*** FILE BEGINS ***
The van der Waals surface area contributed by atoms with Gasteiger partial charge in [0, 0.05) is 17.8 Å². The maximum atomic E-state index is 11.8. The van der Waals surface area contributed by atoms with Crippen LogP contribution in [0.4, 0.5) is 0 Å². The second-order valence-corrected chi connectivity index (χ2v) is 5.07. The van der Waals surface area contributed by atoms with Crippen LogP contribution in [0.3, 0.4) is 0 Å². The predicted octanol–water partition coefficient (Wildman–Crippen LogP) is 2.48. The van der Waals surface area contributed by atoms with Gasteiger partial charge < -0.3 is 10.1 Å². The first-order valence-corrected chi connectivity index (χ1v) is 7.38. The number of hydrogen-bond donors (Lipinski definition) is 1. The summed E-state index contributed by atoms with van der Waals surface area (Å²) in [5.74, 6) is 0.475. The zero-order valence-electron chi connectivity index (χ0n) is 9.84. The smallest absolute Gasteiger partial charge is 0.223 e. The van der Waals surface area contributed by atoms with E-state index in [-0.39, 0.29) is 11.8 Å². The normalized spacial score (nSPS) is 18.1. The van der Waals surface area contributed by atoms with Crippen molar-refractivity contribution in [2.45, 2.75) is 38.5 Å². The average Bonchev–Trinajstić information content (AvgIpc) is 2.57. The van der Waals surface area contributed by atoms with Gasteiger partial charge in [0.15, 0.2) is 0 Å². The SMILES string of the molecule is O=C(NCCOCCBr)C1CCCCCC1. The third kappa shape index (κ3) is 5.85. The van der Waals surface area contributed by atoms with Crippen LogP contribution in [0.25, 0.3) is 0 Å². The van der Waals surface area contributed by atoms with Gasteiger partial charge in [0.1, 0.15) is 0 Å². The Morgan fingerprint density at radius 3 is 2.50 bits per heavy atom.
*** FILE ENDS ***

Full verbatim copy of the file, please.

The van der Waals surface area contributed by atoms with Gasteiger partial charge in [0, 0.05) is 17.8 Å². The maximum atomic E-state index is 11.8. The van der Waals surface area contributed by atoms with Crippen LogP contribution in [0.4, 0.5) is 0 Å². The second-order valence-corrected chi connectivity index (χ2v) is 5.07. The van der Waals surface area contributed by atoms with Crippen LogP contribution in [0.3, 0.4) is 0 Å². The predicted octanol–water partition coefficient (Wildman–Crippen LogP) is 2.48. The van der Waals surface area contributed by atoms with Gasteiger partial charge < -0.3 is 10.1 Å². The first-order valence-corrected chi connectivity index (χ1v) is 7.38. The number of hydrogen-bond donors (Lipinski definition) is 1. The summed E-state index contributed by atoms with van der Waals surface area (Å²) in [5.74, 6) is 0.475. The zero-order valence-electron chi connectivity index (χ0n) is 9.84. The smallest absolute Gasteiger partial charge is 0.223 e. The van der Waals surface area contributed by atoms with E-state index in [-0.39, 0.29) is 11.8 Å². The normalized spacial score (nSPS) is 18.1. The van der Waals surface area contributed by atoms with Crippen molar-refractivity contribution in [2.45, 2.75) is 38.5 Å². The average Bonchev–Trinajstić information content (AvgIpc) is 2.57. The van der Waals surface area contributed by atoms with Gasteiger partial charge in [0.15, 0.2) is 0 Å². The SMILES string of the molecule is O=C(NCCOCCBr)C1CCCCCC1. The third kappa shape index (κ3) is 5.85. The van der Waals surface area contributed by atoms with Crippen LogP contribution in [0.25, 0.3) is 0 Å². The van der Waals surface area contributed by atoms with Gasteiger partial charge in [0.1, 0.15) is 0 Å². The Morgan fingerprint density at radius 3 is 2.50 bits per heavy atom.